Sharn consists of a number of common elements that take on amazing proportions within the city’s dizzying heights. These features are described below.
The towers of Sharn range in height from about 100 feet to nearly a mile tall, but their basic construction resembles that of a traditional castle or other stone building. Extensive magic goes into their construction, from the spells used to lift blocks of stone to such enormous heights to the magic that strengthens and supports the towers, allowing them to stand despite all probability. Even with such magic in place, the towers are generally broad at the bottom and narrow at the top, many of them peaking in elegant spires or domes, while others are crowned with fl at platforms that hold parks, pools, or small estates.
The streets of the ancient city have been swallowed up as towers were built upward and lower walls thickened, to the point that now the towers tend to merge at ground level into a solid maze of walls, jumbled together with no discernable pattern.
Most towers are roughly 800 to 2,500 feet in diameter at the bottom, narrowing to about 200 to 600 feet in diameter at the top. Some have narrower spires extending farther upward. Every tower is built of magically reinforced stone, with hardness 16 and AC 3. Climbing a tower wall requires a DC 22 Climb check. A typical Lower- City exterior wall is 15 feet thick, with 2,340 hp per 10-foot section. In the Middle-City, exterior walls are 10 feet thick, with 1,440 hp per 10-foot section. In the Upper-City, exterior walls are only 5 feet thick, with 900 hp per 10-foot section. Interior walls also consist of stone construction. Some serve important structural functions and are as thick as exterior walls, but most are only 1 foot thick, with 90 hp per 10-foot section.
In general, a tower has one story per 10–12 feet of height. Ceilings tend to be lower (and stories packed more closely together) at lower levels and higher toward the top levels, but there are certainly exceptions (warehouse towers, for example, usually have high ceilings).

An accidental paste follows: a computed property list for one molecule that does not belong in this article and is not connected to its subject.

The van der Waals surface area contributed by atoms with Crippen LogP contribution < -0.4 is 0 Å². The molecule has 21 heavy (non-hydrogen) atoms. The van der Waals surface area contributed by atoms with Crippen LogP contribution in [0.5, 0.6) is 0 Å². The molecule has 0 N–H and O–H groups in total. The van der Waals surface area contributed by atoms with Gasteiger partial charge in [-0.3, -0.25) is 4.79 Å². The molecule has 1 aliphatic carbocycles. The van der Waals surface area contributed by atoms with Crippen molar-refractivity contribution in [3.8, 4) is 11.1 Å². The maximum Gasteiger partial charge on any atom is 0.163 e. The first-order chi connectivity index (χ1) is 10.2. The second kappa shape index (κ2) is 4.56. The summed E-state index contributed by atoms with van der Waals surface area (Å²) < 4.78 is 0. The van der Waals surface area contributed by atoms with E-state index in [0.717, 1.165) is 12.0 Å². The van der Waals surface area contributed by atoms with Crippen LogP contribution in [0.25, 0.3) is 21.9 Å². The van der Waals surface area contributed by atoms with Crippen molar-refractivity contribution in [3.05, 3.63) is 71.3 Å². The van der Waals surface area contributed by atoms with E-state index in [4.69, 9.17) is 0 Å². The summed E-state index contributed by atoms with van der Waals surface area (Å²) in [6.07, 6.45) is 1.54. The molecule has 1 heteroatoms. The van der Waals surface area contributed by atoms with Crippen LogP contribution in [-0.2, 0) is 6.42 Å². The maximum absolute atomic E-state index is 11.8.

Stories might also be sub divided: a popular residential design features an open central plaza, 20 feet or more
in height, surrounded by two-story homes built as if hanging off the wall of the tower. A minor variation on this design has even higher ceilings and three-story units surrounding the plaza, with the bottom story of each unit housing a business. Most towers are studded with balconies, riddled with windows, and connected to neighboring towers with bridges.
Balconies range from simple ledges with protective railings where a homeowner can step outside to enjoy the sunset, to large platforms where skycars can land to discharge passengers. Most towers have at least one balcony per story; many towers have many more balconies, at least at certain levels. Since flying is so prevalent in the city, any balcony is a potential entry point to a tower. Balconies opening into businesses or residences can be secured by some
means, ranging from a simple door or portcullis to magical means such as a wall of force or an alarm spell. A great number of balconies, particularly the larger ones, open into public space.